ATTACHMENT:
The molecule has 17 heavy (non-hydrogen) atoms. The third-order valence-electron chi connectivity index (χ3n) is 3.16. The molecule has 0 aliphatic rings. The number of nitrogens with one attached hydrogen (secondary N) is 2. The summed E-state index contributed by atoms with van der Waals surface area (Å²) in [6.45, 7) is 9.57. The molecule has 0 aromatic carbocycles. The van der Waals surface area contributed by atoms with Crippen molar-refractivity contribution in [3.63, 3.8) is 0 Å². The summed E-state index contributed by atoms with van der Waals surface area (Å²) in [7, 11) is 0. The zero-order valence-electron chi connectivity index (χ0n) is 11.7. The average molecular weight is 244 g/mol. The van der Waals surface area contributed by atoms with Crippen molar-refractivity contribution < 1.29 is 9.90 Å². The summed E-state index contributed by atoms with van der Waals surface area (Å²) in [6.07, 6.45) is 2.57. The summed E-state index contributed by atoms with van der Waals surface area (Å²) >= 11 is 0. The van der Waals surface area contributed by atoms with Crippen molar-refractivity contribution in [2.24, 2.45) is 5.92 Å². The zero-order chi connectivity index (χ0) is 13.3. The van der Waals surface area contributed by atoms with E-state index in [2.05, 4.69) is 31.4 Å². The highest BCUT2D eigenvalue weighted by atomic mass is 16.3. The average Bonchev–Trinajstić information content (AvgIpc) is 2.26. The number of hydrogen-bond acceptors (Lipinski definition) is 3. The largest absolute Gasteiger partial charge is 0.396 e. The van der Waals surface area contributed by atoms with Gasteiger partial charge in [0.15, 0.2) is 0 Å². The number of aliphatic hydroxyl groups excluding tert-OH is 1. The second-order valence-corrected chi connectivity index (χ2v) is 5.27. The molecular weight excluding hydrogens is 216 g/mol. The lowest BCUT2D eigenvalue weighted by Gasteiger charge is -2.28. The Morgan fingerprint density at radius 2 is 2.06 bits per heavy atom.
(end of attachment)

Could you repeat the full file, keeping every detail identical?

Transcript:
The molecule has 17 heavy (non-hydrogen) atoms. The third-order valence-electron chi connectivity index (χ3n) is 3.16. The molecule has 0 aliphatic rings. The number of nitrogens with one attached hydrogen (secondary N) is 2. The summed E-state index contributed by atoms with van der Waals surface area (Å²) in [6.45, 7) is 9.57. The molecule has 0 aromatic carbocycles. The van der Waals surface area contributed by atoms with Crippen molar-refractivity contribution in [3.63, 3.8) is 0 Å². The summed E-state index contributed by atoms with van der Waals surface area (Å²) in [7, 11) is 0. The zero-order valence-electron chi connectivity index (χ0n) is 11.7. The average molecular weight is 244 g/mol. The van der Waals surface area contributed by atoms with Crippen molar-refractivity contribution < 1.29 is 9.90 Å². The summed E-state index contributed by atoms with van der Waals surface area (Å²) in [6.07, 6.45) is 2.57. The summed E-state index contributed by atoms with van der Waals surface area (Å²) >= 11 is 0. The van der Waals surface area contributed by atoms with Crippen molar-refractivity contribution in [2.24, 2.45) is 5.92 Å². The zero-order chi connectivity index (χ0) is 13.3. The van der Waals surface area contributed by atoms with E-state index in [2.05, 4.69) is 31.4 Å². The highest BCUT2D eigenvalue weighted by atomic mass is 16.3. The average Bonchev–Trinajstić information content (AvgIpc) is 2.26. The number of hydrogen-bond acceptors (Lipinski definition) is 3. The largest absolute Gasteiger partial charge is 0.396 e. The van der Waals surface area contributed by atoms with Gasteiger partial charge in [0.15, 0.2) is 0 Å². The number of aliphatic hydroxyl groups excluding tert-OH is 1. The second-order valence-corrected chi connectivity index (χ2v) is 5.27. The molecular weight excluding hydrogens is 216 g/mol. The lowest BCUT2D eigenvalue weighted by Gasteiger charge is -2.28. The Morgan fingerprint density at radius 2 is 2.06 bits per heavy atom.